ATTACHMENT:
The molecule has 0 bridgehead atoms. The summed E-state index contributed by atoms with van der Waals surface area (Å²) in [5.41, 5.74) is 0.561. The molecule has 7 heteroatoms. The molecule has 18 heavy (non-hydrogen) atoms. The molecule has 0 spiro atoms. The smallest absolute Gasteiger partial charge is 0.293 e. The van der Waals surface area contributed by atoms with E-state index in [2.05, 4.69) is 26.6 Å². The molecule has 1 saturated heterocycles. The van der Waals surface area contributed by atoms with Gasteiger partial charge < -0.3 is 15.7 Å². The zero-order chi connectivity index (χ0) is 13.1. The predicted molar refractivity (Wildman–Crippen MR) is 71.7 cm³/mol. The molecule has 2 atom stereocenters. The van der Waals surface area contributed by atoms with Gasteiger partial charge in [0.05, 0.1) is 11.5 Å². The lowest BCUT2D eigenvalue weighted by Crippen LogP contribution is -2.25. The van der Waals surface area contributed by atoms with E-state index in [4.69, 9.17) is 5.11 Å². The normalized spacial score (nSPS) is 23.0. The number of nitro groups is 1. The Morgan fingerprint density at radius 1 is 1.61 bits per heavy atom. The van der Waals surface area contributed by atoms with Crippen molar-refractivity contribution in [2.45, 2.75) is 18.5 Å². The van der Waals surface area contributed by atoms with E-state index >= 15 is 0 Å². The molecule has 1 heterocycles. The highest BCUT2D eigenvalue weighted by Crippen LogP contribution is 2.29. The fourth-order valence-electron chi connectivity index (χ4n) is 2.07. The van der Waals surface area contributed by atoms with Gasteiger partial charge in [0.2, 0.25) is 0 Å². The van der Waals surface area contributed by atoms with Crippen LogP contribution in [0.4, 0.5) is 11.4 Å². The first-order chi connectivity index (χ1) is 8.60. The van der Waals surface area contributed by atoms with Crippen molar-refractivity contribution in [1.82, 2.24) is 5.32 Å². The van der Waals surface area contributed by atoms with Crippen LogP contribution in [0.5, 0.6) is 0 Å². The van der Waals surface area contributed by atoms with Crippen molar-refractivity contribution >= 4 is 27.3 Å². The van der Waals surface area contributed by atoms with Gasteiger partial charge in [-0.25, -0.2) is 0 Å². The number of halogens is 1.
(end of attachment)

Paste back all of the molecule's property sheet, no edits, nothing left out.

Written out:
The molecule has 0 bridgehead atoms. The summed E-state index contributed by atoms with van der Waals surface area (Å²) in [5.41, 5.74) is 0.561. The molecule has 7 heteroatoms. The molecule has 18 heavy (non-hydrogen) atoms. The molecule has 0 spiro atoms. The smallest absolute Gasteiger partial charge is 0.293 e. The van der Waals surface area contributed by atoms with E-state index in [2.05, 4.69) is 26.6 Å². The molecule has 1 saturated heterocycles. The van der Waals surface area contributed by atoms with Gasteiger partial charge < -0.3 is 15.7 Å². The zero-order chi connectivity index (χ0) is 13.1. The predicted molar refractivity (Wildman–Crippen MR) is 71.7 cm³/mol. The molecule has 2 atom stereocenters. The van der Waals surface area contributed by atoms with Gasteiger partial charge in [0.05, 0.1) is 11.5 Å². The lowest BCUT2D eigenvalue weighted by Crippen LogP contribution is -2.25. The van der Waals surface area contributed by atoms with E-state index in [4.69, 9.17) is 5.11 Å². The normalized spacial score (nSPS) is 23.0. The number of nitro groups is 1. The Morgan fingerprint density at radius 1 is 1.61 bits per heavy atom. The van der Waals surface area contributed by atoms with Crippen molar-refractivity contribution in [2.45, 2.75) is 18.5 Å². The van der Waals surface area contributed by atoms with E-state index >= 15 is 0 Å². The molecule has 1 heterocycles. The highest BCUT2D eigenvalue weighted by Crippen LogP contribution is 2.29. The fourth-order valence-electron chi connectivity index (χ4n) is 2.07. The van der Waals surface area contributed by atoms with Gasteiger partial charge in [0.2, 0.25) is 0 Å². The van der Waals surface area contributed by atoms with Crippen LogP contribution in [0.4, 0.5) is 11.4 Å². The first-order chi connectivity index (χ1) is 8.60. The van der Waals surface area contributed by atoms with Crippen molar-refractivity contribution in [1.82, 2.24) is 5.32 Å². The van der Waals surface area contributed by atoms with Crippen LogP contribution in [0.5, 0.6) is 0 Å². The van der Waals surface area contributed by atoms with Crippen molar-refractivity contribution >= 4 is 27.3 Å². The van der Waals surface area contributed by atoms with Gasteiger partial charge in [-0.25, -0.2) is 0 Å². The number of halogens is 1.